Jeff  Carter

Tomorrow I am going to a pretty prestigious institution, Notre Dame, and I am going to talk to graduate students about angel investing. We will talk about much of what I write here. How angels are different than VC, where angels invest. I am sure we will get into the roles angels take when interacting with their companies. I generally don’t like to talk a lot during these things. I detest powerpoint presentations but know that sometimes they are a necessary evil. My favorite part is having a long question and answer period so that we can discuss and talk about the concerns and questions of the group.

As people like Brad Feld have painstakingly pointed out over and over, there are good angels and their are bad angels. Without specifying everything, I think bad angels are in it for them. They try to extract as much value as they can from the start up, and only exchange a check in return. Worse yet, some angels promise the world, don’t write a check, and try to extract value by providing “services”. Ugh.

When I began doing this whole angel gig, I learned a lot about how it had been done previously here. Angels took a fee for raising money. Or, they took precious extra equity in the company for raising money or creating a connection for the start up. Instead of acting like an angel, they acted like a mercenary broker.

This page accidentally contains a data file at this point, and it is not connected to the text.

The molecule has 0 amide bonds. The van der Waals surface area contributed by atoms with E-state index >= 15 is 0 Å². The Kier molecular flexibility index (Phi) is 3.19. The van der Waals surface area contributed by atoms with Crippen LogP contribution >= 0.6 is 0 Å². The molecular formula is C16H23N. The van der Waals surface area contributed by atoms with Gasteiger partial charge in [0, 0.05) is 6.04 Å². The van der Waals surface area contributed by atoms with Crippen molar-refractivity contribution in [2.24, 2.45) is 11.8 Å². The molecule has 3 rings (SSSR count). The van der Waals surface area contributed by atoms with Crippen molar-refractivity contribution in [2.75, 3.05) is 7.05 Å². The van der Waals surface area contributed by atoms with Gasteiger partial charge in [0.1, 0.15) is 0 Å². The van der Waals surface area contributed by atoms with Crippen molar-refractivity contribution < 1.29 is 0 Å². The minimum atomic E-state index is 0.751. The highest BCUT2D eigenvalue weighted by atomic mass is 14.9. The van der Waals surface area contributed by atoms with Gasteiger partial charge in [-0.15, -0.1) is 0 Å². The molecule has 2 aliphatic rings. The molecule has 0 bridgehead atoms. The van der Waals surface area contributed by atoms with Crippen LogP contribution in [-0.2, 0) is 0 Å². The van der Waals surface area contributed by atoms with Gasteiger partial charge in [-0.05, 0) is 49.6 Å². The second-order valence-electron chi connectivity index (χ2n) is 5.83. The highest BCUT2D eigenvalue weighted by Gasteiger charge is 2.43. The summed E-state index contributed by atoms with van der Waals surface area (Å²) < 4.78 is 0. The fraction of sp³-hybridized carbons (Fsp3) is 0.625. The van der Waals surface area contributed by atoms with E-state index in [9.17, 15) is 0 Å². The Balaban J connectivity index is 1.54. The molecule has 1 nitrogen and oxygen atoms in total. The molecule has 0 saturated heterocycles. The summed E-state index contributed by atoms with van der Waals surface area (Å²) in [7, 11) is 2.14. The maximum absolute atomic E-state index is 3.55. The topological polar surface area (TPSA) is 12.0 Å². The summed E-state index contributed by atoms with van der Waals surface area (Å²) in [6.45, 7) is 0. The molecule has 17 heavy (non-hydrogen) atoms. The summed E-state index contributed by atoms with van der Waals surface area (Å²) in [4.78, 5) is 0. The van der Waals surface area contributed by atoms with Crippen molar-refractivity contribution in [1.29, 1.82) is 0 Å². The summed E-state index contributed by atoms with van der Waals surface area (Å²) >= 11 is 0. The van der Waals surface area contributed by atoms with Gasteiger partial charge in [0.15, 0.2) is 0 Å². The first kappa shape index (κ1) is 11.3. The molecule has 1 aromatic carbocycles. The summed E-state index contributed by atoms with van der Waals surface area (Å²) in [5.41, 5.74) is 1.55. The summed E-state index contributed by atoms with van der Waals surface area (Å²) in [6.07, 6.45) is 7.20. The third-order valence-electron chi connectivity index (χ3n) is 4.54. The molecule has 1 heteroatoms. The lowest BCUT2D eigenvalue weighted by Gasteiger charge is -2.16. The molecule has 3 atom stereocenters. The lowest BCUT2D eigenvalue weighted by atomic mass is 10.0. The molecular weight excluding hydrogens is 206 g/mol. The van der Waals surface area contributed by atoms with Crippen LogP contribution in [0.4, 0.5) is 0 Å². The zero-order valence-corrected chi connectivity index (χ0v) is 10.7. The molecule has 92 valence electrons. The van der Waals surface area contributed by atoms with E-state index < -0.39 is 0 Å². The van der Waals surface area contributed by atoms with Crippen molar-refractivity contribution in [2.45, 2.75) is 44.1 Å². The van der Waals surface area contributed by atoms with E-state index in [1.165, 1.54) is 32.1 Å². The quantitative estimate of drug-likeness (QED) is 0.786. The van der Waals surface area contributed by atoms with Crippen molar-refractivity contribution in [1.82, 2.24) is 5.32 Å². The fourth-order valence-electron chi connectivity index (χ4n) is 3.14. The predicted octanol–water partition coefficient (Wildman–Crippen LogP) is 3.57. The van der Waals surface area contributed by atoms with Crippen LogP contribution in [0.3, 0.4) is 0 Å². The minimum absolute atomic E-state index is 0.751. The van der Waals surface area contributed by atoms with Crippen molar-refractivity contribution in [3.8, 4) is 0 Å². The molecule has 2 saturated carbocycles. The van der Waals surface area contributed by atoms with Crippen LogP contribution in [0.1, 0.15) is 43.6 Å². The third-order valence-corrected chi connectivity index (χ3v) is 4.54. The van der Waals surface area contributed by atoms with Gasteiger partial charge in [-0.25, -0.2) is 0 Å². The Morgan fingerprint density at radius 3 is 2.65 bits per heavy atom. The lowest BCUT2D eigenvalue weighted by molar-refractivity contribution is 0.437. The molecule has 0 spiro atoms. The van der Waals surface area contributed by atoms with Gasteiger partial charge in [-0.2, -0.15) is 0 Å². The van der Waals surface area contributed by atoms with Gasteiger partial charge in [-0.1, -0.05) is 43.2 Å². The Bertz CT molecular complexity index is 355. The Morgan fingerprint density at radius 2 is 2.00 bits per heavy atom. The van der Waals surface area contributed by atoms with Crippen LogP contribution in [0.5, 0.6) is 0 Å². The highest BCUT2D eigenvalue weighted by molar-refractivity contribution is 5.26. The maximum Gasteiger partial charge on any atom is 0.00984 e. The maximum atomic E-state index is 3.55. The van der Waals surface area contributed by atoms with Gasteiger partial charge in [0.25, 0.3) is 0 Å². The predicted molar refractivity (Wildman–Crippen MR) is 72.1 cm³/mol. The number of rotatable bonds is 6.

Maybe those things seemed distasteful to me because I traded my own money in the commodity markets. I looked at the angel thing a bit differently. I was never a broker, so I didn’t have that mentality. Or, maybe it’s because my parents didn’t raise me with that moral compass. It just seemed odd that I got juice on top of the equity I was already receiving for the check I was writing.

There were enough hurdles to climb in the midwest. Angel investing wasn’t ingrained here. Because the political machine is so strong here, much of the Chicago mentality is to approach someone with your hand out. Transactional relationships can be common in some circles. While the angel relationship is transactional, it’s also very personal.

Angels not only act as money providers, but they act as mentors, counselors, and connectors. A lot of people implicitly get that, but there are plenty of others that assume you write a check and walk away. I like to say that when I write a check, the entrepreneur isn’t stuck in the middle of an ocean floating on a raft. I am on the raft with them. Sometimes you get seasick, sometimes the wind blows your way. Angels should never assume all they are doing is providing funds to the company.

Jeff Carter

Jeffrey Carter is an independent speculator. He has been trading since 1988. His blog site, Points and Figures was named by Minyanville as one of The 20 Most Influential Blogs in Financial Media.

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